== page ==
The first message we glean from our first reading (Isaiah 22:19-23) and Gospel passage (Matthew 16:13-20) on this 21st Sunday in Ordinary Time is about solidity.
It is conveyed by the image of a peg holding things together: “I will fix him like a peg in a sure spot.” (Isaiah 22:23)
And also by the new name given to Simon by Jesus: Rock, Kephas in the original Aramaic, petra in Greek and Latin, is rendered by its masculine form, Petrus, and the English form Peter.
The concept of solidity becomes inescapable if we keep in mind that Jesus walked a long distance with his twelve disciples to reach Caesarea Philippi where the surroundings are majestic and massive granite rock formations. This analogy is strengthened by giving to God’s chosen one custody of the most important keys, the keys of the Kingdom. The analogy is so forceful that when the one chosen by God (including Peter and his successors, the popes) opens, no one can shut, and whenever he shuts, no one can open.
This uniqueness is due to the awesome fact that, in Jesus, God has established a direct linkage between heaven and earth, between himself and Peter (and future popes). Uniqueness means that it is not one of several, but the only link, the only bridge between heaven and earth.
The whole imagery of solidity, of course, is comforting and reassuring, but also compelling us to embrace ALL that heaven offers us through this unique link. “Cafeteria Catholics” picking and choosing what to accept and live by and what to ignore of the deposit of faith, exhibit a blatant inconsistency with this powerful message.
The second message gleaned from this gospel passage deals with the title Son of Man. Chosen by Jesus, purposely, from the many images offered by the prophets of old, it allows the fullest revelation of him as the only bridge, the only link between God and man, between heaven and earth. This emphasis on the humanness of Christ, his physicality is not only the best way for him to touch each one of us in our humanity; but also, the only way we can respond to him in a manner pleasing to him according to the Father’s plan while still living on this earth.
In the Gospel of Matthew (16:13-20), the Father reveals the Son of Man as the One he has anointed to make us divine. As such, this is a revelation beyond what flesh and blood could have generated in Simon Peter’s puny mind.
Peter and any of us, no matter how brilliant our mind might be, could never go past the flesh and blood of Jesus’ humanity to see in him the Son of the living God.
And one final message: Jesus, as the Son of Man, forever present to the Father in the fullness of his humanity, secures meaning and solid hope for the messy and embarrassing lives of each one of God’s adopted children, from Simon Peter to the last sin-affected mortal left on the earth at the end of time.
Jesus, the Son of the living God and the Son of Man, is seated at the right hand of the Father with his glorified body but still forever showing the scars of his and our very human, very real wounds.
On the 22nd Sunday in Ordinary Time, we will read (Matthew 16: 21-23) past today’s passage, past the explosive insight the Father revealed to Simon Peter, the Rock about his Christ (Anointed) and his promise about the perennial solidity of the Church.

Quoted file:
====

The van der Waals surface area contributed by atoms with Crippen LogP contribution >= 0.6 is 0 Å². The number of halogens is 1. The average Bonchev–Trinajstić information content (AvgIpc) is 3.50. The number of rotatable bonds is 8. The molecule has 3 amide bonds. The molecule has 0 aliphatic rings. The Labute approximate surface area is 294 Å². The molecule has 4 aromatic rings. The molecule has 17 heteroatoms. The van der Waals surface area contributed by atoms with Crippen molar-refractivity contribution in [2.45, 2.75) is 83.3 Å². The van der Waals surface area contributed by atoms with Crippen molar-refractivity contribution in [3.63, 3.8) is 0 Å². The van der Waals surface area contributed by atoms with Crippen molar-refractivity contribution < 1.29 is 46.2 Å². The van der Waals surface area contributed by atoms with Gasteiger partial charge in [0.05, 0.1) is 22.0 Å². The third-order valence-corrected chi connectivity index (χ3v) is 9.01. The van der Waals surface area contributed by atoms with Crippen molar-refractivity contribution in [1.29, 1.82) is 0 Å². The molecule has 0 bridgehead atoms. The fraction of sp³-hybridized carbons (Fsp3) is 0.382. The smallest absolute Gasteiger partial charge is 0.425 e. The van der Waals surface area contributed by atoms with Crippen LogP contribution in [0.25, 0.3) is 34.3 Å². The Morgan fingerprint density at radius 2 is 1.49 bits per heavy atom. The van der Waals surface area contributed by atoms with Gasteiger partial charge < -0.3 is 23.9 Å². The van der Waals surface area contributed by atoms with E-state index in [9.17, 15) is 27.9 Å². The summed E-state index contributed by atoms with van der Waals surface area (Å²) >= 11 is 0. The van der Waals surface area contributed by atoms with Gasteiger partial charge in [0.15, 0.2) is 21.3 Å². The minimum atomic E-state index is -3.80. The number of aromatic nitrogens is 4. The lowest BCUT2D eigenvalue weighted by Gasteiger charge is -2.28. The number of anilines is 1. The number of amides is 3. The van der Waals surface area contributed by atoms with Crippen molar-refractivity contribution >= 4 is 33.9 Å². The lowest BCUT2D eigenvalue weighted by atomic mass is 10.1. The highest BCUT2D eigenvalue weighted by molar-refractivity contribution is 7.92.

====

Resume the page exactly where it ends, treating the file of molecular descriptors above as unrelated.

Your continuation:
There, Peter’s flesh and blood, that is his flawed humanity and nearsighted expression of love are in full display as he, the Rock, tries to dissuade Jesus from going through with his plan of embracing a horrific passion and death on a cross.
Peter, the Rock, and all of us with him, must keep in mind that, unless we rely on the light the Son of the living God-the Son of Man gives us, we quickly shift from being his disciples to being disciples of Satan…
The message of meaning and solid hope is confirmed by the fact that Peter was chosen despite his threefold denial as well as by Jesus’ assurance of his constant assistance (cf. Hebrews 2:11-ff.) and that he is not ashamed to call us his brothers and sisters before our common Father.
We can mess up our life a lot, but the Lord Jesus will not be ashamed to call us his brothers/sisters and intercede before his Father for compassion and patience in dealing with us. However, the Son of Man, expects of each one of us also a direct and very personal identification of who he is. “But who do YOU say that I am?”
And this is something which we must do individually, all by ourselves, even though hesitantly, painfully, amid doubts and mistakes.
The solidity of the Rock, the uniqueness of the keys entrusted to Peter and his successors, the firmness of the peg holding together aspects of our faith, are simply the basis on which we ought to build our personal relationship with Jesus.
Jesus won’t have it any other way.
It will take the rest of our life on earth to answer this, the most personal, most existential question there is. It is so because it can be answered thoroughly and correctly only while owning up to our sins, errors, stubbornness, hesitations, fears and all the other embarrassing incidents scattered across the span of our life on earth. It is answered little by little, in silence, in contemplation of his presence within us, painstakingly, with perseverance and endurance born of sincere love, in purified awareness that something beyond words, beyond flesh and blood, is taking place within us.
Thus, today we resolve to be open to all truths as taught by Jesus and interpreted by the teaching authority of the Church. We decide to cooperate fully with the Holy Spirit to see how blessed we are despite our hurts, confusion, and weaknesses precisely because we rely on the humanness that Christ Jesus, the Son of Man, shares and will share with us forever.